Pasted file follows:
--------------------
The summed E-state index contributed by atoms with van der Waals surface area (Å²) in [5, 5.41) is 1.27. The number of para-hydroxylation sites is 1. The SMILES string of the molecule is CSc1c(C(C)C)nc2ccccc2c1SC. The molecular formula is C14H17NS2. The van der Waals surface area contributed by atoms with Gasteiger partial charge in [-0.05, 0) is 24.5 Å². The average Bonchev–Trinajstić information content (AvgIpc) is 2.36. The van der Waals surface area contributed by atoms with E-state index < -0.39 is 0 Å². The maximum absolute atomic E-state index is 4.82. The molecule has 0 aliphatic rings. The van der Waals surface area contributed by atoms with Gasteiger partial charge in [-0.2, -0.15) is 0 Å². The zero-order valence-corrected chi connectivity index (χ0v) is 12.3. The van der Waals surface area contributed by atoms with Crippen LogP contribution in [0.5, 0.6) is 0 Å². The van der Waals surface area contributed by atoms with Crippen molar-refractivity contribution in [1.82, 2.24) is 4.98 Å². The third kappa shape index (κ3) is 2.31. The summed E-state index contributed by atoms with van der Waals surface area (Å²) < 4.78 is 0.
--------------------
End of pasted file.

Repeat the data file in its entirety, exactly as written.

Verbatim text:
The summed E-state index contributed by atoms with van der Waals surface area (Å²) in [5, 5.41) is 1.27. The number of para-hydroxylation sites is 1. The SMILES string of the molecule is CSc1c(C(C)C)nc2ccccc2c1SC. The molecular formula is C14H17NS2. The van der Waals surface area contributed by atoms with Gasteiger partial charge in [-0.05, 0) is 24.5 Å². The average Bonchev–Trinajstić information content (AvgIpc) is 2.36. The van der Waals surface area contributed by atoms with E-state index < -0.39 is 0 Å². The maximum absolute atomic E-state index is 4.82. The molecule has 0 aliphatic rings. The van der Waals surface area contributed by atoms with Gasteiger partial charge in [-0.2, -0.15) is 0 Å². The zero-order valence-corrected chi connectivity index (χ0v) is 12.3. The van der Waals surface area contributed by atoms with Crippen LogP contribution in [0.5, 0.6) is 0 Å². The van der Waals surface area contributed by atoms with Crippen molar-refractivity contribution in [1.82, 2.24) is 4.98 Å². The third kappa shape index (κ3) is 2.31. The summed E-state index contributed by atoms with van der Waals surface area (Å²) < 4.78 is 0.